Health Reform: Costs, Variations in Care & Public Insurance

Health Reform: Costs, Variations in Care & Public Insurance

Health Reform: Costs, Variations in Care & Public Insurance 150 150 Medical Cost Advocate

Wall Street Journal
A brief commentary from the WSJ on-line regarding some of the issues evolving around healthcare reform.  One thing is for sure, healthcare costs vary to the extreme from one end of the country to other and lack any apparent uniformity.  Something to take note of the next time you receive a medical statement and/or bill and are alarmed by the actual charge.
The health-reform theme of the day seems to be widespread variations in health-care costs in different areas around the country. If one city spends twice as much as another on health care without any noticeable benefit for patients, the thinking goes, there must be a way to find some savings.

This is an old idea among health wonks (see the Health Blog’s 2007 interview with Dartmouth’s Jack Wennberg, who has been talking about this for decades), but it has gained currency lately amid the big health-reform push in Washington.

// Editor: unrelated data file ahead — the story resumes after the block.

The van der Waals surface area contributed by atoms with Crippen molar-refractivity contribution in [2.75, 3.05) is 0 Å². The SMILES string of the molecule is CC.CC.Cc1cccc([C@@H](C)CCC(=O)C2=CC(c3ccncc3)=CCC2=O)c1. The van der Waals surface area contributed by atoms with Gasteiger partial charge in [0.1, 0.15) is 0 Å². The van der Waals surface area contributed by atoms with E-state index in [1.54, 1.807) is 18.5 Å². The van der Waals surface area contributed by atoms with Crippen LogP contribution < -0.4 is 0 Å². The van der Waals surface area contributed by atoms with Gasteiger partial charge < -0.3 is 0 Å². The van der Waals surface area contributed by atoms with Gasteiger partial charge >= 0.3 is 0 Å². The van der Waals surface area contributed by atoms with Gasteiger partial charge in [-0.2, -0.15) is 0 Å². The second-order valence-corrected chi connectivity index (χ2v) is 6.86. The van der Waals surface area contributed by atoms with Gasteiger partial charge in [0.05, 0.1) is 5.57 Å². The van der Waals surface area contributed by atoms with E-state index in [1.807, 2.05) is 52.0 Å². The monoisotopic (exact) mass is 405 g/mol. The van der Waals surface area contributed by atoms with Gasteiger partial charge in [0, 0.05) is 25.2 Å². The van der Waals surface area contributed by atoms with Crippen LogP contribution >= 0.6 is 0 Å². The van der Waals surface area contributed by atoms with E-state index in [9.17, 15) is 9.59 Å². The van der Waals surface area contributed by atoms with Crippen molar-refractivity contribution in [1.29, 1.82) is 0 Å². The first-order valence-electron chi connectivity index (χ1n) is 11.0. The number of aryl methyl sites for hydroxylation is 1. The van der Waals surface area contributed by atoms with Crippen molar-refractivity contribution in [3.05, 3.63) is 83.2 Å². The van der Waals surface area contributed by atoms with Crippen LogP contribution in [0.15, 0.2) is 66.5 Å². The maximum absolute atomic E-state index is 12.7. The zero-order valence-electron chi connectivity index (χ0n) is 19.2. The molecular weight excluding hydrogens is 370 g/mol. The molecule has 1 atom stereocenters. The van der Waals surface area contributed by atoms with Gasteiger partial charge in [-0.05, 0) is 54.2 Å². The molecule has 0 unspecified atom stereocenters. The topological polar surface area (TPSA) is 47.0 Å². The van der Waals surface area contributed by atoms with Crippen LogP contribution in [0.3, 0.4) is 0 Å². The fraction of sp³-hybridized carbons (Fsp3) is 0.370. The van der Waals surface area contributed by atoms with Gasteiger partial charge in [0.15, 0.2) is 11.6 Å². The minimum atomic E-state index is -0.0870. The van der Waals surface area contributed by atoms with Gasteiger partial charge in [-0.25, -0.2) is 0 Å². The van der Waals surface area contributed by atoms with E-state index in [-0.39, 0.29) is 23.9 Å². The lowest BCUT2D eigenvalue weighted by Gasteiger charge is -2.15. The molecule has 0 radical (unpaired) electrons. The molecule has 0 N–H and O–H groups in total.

Congress may wind up capping Medicare payments in areas where costs are unusually high, or sparing low-spending regions from cuts in Medicare reimbursement, the New York Times notes in a story today.

In 2006, this morning’s Washington Post notes, Medicare spent $5,812 on the average beneficiary in La Crosse, Wisc., compared with $16,351 in Miami, without clear evidence that the extra spending resulted in better care.

Meanwhile, the WSJ reports today, we could start seeing the first proposed health-reform bill as soon as this week from a Senate committee, the start of a stream of health-reform legislation likely to flow from different committees in both houses in the coming months. Congress is aiming to pass legislation by August and deliver a single bill to President Obama by October.

Two key debates remain central, the WSJ notes. One is whether to include a national, government-backed insurance plan; a group of Republicans from the powerful Senate Finance Committee sent a letter to Obama on Monday reiterating their opposition to a public plan, which the administration backs. The other debate is, of course, how to pay for health reform. One possibility to keep an eye on: taxing some health-benefit plans, an option we discussed in this post.